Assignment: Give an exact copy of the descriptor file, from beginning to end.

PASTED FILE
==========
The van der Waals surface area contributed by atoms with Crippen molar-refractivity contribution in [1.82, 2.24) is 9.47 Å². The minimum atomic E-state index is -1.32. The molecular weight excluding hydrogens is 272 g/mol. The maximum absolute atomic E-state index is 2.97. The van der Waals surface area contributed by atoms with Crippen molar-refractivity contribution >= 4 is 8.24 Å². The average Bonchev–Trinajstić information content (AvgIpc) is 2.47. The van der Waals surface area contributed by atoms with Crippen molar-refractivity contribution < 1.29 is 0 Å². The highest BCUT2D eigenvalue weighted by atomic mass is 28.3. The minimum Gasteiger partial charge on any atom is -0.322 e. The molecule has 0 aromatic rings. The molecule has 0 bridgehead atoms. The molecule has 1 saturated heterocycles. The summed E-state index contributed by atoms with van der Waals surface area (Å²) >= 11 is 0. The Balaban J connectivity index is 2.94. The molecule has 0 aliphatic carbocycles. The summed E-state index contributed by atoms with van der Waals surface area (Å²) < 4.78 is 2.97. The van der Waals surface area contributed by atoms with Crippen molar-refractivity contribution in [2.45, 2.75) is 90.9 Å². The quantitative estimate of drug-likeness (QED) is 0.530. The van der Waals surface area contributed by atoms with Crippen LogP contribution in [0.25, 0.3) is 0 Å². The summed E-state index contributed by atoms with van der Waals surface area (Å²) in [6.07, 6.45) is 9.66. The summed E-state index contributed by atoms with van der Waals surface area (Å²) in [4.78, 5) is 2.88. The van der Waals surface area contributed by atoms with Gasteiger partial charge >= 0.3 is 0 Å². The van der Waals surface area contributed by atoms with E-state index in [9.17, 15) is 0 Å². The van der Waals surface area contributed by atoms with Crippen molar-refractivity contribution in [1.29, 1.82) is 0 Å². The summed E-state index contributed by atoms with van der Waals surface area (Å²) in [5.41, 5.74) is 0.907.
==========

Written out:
The van der Waals surface area contributed by atoms with Crippen molar-refractivity contribution in [1.82, 2.24) is 9.47 Å². The minimum atomic E-state index is -1.32. The molecular weight excluding hydrogens is 272 g/mol. The maximum absolute atomic E-state index is 2.97. The van der Waals surface area contributed by atoms with Crippen molar-refractivity contribution >= 4 is 8.24 Å². The average Bonchev–Trinajstić information content (AvgIpc) is 2.47. The van der Waals surface area contributed by atoms with Crippen molar-refractivity contribution < 1.29 is 0 Å². The highest BCUT2D eigenvalue weighted by atomic mass is 28.3. The minimum Gasteiger partial charge on any atom is -0.322 e. The molecule has 0 aromatic rings. The molecule has 0 bridgehead atoms. The molecule has 1 saturated heterocycles. The summed E-state index contributed by atoms with van der Waals surface area (Å²) >= 11 is 0. The Balaban J connectivity index is 2.94. The molecule has 0 aliphatic carbocycles. The summed E-state index contributed by atoms with van der Waals surface area (Å²) < 4.78 is 2.97. The van der Waals surface area contributed by atoms with Crippen molar-refractivity contribution in [2.45, 2.75) is 90.9 Å². The quantitative estimate of drug-likeness (QED) is 0.530. The van der Waals surface area contributed by atoms with Crippen LogP contribution in [0.25, 0.3) is 0 Å². The summed E-state index contributed by atoms with van der Waals surface area (Å²) in [6.07, 6.45) is 9.66. The summed E-state index contributed by atoms with van der Waals surface area (Å²) in [4.78, 5) is 2.88. The van der Waals surface area contributed by atoms with Gasteiger partial charge >= 0.3 is 0 Å². The van der Waals surface area contributed by atoms with E-state index in [9.17, 15) is 0 Å². The van der Waals surface area contributed by atoms with Crippen molar-refractivity contribution in [1.29, 1.82) is 0 Å². The summed E-state index contributed by atoms with van der Waals surface area (Å²) in [5.41, 5.74) is 0.907.